The Quality Deer Management Association (QDMA) is working to convince the organizers of Alabama’s “Big Buck Project” – a private effort to release captive whitetail “breeder bucks” into the wild in Marengo County – to reconsider and keep the farm deer behind their fence.
“Releasing captive-bred, farm-raised deer carries significant risks for wild deer, and that’s why QDMA opposes this project, and why it’s illegal in nearly every state,” said QDMA CEO and wildlife biologist Brian Murphy. “I was shocked to learn that Alabama does not have a law that prevents what is being proposed in Marengo County. Across the nation, wildlife and agricultural agencies have stringent requirements to keep captive deer behind fences because of their potential risks to wild deer. Captive deer have the potential to carry diseases or parasites not present in wild populations, some of them deadly.”
“Any time deer are moved across the landscape, risk factors for disease transmission increase,” said Dr. Steve Ditchkoff, Professor of Wildlife Science at Auburn University in Alabama.
Another of QDMA’s concerns is that the Alabama Division of Wildlife and Freshwater Fisheries (DWFF) was apparently not consulted on the project nor asked to be involved.
“To my knowledge, no one in the Division of Wildlife and Freshwater Fisheries spoke with the project’s organizers before it was announced, nor have we been asked to be involved in any manner,” said Gary Moody, Chief of Wildlife, Alabama DWFF.
According to the website BigBuckProject.org, beginning in fall 2012, the Big Buck Project led by Tutt Land Company will be releasing captive-bred breeder bucks across Marengo County to “restore ‘Record Book Genetics’ to the local Whitetail Population.”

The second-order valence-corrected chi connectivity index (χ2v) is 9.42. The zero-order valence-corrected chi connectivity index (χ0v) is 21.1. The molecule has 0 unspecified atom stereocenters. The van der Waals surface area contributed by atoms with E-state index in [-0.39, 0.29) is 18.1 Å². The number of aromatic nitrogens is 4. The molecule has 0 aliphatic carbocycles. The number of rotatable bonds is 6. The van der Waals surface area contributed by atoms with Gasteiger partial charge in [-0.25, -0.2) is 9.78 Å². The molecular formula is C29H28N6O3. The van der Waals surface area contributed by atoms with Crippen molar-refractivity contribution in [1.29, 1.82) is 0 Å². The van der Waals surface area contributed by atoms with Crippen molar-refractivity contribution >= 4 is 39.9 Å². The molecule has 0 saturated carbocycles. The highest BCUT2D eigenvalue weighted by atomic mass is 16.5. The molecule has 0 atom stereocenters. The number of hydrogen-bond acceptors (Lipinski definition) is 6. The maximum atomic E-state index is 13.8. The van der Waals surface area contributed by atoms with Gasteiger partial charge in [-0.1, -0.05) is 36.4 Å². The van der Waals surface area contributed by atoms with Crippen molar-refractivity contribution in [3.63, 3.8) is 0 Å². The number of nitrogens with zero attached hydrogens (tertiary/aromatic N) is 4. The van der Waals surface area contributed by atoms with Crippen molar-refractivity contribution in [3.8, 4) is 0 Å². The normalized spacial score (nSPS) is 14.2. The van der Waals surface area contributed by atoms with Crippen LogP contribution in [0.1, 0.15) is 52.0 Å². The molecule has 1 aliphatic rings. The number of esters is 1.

However, QDMA staff biologists and many other deer experts believe this aspect of the project has little if any chance of success.
“Introducing a small number of breeder bucks into a free-ranging whitetail population is highly unlikely to affect genetics at the population level,” said Dr. Ditchkoff. “Not only is survival of captive-raised deer often very low when they are released into the wild, basic science suggests that the genetic impact of a few animals would be quickly diluted.”
“This is like trying to change the salinity of the ocean by adding a gallon of fresh water,” said Brian Murphy. “If Marengo County isn’t producing the quality of deer that hunters expect, it’s not because of ‘bad genetics’ but rather poor deer herd and habitat management.
“If this project proceeds, it would set a dangerous precedent, blurring the line between captive and wild animals and opening a can of worms in Alabama that could quickly lead to similar efforts in other counties,” said Murphy. “At the very least, we sincerely hope the Alabama legislature acts quickly to close this loophole and make it illegal to release captive-bred deer into the wild. If not, sooner or later, there will be negative, if not catastrophic, consequences, and Alabama hunters, landowners and residents will be the ultimate losers.”